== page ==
Sunday, March 21, 2010
Six Degrees: Our Future on a Hotter Planet
by Mark Lynas
What will happen to the earth and human civilization if the planet warms by one-to-six degrees Celsius? Mark Lynas tries to answer this question by looking at warming data past and present, concluding that, depending on the level of warming, the consequences range from the loss of mountain glaciers and coral reefs to the total destruction of life on the planet. An employee of the Carnegie Museum of Natural History will be joining us with objects from the Polar World exhibit to discuss the impact of climate change on arctic life!
Sunday, April 18, 2010
The World is Blue: How Our Fate and the Ocean’s Are One
by Sylvia A. Earle
Described by some as “a Silent Spring for our era,” The World is Blue is Sylvia Earle’s depiction of Earth’s oceans in crisis, as overfishing, pollution, and climate change drive species into extinction and throw off the delicate balance of the entire planet’s ecosystem. An employee of the Carnegie Museum of Natural History will be joining us with objects from the Whales/Tohora exhibit to supplement our discussion of Sylvia Earle’s book!
Sunday, May 16, 2010
Chasing Spring: An American Journey Through a Changing Season
by Bruce Stutz
Part science, part travelogue, Chasing Spring follows Bruce Stutz’s journey across America to “see spring in various phases.” What he discovers on his trip is both fascinating and disturbing: climate change is causing spring to arrive earlier, resulting in altered migration patterns for animals, glaciers that melt more quickly, and unbalanced relationships between plants and pollinators. Bruce Stutz will be joining our discuss via teleconference!
I hope to see you there!
On Sunday, December 13th, the Black Holes, Beakers, and Books: Popular Science Book Club will conclude its Fall 2009 Mortals & Machines series with the book The Emotion Machine by Marvin Minsky. The Emotion Machine is a call for a “back to basics” approach to using the human mind as a model for artificial intelligence. Marvin Minsky finds his academic home at MIT, where he is a scholar of cognitive psychology, robotics and artificial intelligence, among many other things. He is tentatively scheduled to speak to the book club in a teleconference on the day of our meeting.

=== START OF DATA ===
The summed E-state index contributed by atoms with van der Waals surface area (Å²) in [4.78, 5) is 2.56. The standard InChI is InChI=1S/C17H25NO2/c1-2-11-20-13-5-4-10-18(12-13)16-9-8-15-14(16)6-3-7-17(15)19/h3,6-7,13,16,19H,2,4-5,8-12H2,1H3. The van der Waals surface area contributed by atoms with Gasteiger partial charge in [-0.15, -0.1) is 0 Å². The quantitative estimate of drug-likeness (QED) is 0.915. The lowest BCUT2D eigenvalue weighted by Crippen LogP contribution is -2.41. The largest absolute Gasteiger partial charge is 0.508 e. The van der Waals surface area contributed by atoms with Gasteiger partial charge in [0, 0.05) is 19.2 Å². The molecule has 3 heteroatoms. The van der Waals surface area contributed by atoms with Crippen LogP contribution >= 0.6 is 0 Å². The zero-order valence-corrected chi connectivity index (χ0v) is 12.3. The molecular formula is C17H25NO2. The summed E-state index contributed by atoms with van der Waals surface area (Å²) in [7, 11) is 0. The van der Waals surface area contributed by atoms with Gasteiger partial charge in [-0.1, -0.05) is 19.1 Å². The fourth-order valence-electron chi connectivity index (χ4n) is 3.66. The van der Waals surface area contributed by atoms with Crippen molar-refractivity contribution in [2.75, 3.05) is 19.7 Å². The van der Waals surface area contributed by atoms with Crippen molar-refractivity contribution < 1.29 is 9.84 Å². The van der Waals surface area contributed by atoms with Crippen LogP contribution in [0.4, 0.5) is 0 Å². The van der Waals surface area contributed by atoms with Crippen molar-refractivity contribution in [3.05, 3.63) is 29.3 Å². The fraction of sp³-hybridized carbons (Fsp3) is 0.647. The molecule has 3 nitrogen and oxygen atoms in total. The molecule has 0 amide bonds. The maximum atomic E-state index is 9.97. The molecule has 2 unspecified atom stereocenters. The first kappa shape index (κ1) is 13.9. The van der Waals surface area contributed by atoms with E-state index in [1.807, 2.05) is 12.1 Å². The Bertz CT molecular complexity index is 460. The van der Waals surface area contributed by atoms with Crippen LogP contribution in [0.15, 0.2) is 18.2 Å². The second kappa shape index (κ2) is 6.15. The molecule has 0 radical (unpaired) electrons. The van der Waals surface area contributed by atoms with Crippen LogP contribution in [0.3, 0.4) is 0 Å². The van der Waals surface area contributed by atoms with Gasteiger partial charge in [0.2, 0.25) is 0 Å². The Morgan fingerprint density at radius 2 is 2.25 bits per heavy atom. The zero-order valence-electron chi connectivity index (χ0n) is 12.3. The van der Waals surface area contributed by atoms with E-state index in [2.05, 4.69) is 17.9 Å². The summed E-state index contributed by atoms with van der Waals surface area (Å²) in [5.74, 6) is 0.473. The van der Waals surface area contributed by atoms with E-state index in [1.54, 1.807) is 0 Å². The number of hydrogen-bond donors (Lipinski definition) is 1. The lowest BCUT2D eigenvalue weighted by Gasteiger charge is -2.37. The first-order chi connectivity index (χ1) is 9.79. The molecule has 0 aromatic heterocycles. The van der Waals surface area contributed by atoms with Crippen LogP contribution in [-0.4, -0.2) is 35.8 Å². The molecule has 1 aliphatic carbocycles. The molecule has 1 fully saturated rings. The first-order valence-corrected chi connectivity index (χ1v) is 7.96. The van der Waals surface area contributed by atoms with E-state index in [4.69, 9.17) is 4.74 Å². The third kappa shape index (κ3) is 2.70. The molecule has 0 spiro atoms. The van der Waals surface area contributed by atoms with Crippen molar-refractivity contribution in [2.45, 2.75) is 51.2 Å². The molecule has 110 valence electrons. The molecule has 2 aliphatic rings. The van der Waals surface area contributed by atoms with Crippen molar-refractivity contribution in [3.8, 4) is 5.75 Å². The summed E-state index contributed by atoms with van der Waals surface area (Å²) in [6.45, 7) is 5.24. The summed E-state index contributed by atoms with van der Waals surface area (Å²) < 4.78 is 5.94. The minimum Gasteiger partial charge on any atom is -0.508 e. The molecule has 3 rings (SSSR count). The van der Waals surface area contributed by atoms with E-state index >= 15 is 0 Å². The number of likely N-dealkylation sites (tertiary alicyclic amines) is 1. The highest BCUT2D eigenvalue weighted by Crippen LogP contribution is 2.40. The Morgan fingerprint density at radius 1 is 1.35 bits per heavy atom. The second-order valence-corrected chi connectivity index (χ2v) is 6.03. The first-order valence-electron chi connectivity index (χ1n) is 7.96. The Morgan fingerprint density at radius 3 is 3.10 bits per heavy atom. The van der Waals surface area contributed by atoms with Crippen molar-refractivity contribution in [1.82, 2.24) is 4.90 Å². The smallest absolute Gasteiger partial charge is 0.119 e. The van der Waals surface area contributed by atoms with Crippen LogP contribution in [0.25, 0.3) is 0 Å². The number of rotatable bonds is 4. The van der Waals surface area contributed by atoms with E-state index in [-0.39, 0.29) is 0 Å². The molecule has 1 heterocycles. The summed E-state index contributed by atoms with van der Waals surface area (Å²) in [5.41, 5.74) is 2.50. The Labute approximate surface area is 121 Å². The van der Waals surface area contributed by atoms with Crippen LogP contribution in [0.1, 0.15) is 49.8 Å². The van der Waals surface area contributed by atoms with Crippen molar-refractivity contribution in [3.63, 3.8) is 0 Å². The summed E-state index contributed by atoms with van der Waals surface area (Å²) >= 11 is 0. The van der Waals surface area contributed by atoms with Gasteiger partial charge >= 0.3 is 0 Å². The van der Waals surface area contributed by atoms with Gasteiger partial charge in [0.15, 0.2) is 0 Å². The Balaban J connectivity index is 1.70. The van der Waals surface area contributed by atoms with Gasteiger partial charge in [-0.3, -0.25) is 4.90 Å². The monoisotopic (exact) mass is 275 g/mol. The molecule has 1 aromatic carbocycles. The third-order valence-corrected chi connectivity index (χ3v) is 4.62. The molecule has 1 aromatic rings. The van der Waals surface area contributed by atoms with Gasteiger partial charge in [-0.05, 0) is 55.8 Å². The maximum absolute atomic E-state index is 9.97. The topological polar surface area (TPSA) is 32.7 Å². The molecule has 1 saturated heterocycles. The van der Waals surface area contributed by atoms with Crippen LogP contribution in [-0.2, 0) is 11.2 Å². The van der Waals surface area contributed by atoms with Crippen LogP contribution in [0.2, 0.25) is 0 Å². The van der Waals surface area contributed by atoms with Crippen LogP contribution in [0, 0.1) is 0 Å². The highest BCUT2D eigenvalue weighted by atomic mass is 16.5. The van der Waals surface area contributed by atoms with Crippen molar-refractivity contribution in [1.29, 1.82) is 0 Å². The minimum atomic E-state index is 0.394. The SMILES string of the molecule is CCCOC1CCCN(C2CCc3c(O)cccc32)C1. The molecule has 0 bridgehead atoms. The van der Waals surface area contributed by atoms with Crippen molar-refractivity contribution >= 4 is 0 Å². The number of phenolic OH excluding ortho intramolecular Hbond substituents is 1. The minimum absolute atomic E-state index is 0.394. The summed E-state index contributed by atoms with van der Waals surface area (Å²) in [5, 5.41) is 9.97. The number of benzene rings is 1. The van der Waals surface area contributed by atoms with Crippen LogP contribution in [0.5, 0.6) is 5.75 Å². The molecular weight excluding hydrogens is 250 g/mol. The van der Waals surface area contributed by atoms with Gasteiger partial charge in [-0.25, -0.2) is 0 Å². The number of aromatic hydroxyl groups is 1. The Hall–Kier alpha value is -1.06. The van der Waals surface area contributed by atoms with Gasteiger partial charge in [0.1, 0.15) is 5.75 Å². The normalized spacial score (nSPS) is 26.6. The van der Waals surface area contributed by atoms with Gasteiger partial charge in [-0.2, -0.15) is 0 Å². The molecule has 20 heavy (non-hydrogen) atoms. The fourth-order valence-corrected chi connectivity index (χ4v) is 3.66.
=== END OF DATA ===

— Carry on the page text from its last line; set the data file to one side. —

Our meetings are always free and open to the public, so feel free to stop by!
Pittsburgh, once a city of soot and steel mills, is now a city of transistors and automatons, a virtual “Silicon Valley of droid design.”
Indeed, within the last several decades Pittsburgh’s numerous knowledge institutions and industries have made the city a central player in the world of robotics. The Carnegie Mellon University Robotics Institute, for instance, is the world’s premier institution for robotics research and training. Recently, the Robotics Institute helped form The Robotics Corridor, a collaboration between local colleges and universities that has developed robotics certification and associate’s degree programs in anticipation of an increased need for robotics specialists in the near future. And local robotics companies, such as Seegrid Corporation, Automatika, Bossa Nova Robotics, American Robot Corporation, and RedZone Robotics, all contribute significantly to the development of robotics technologies locally and worldwide.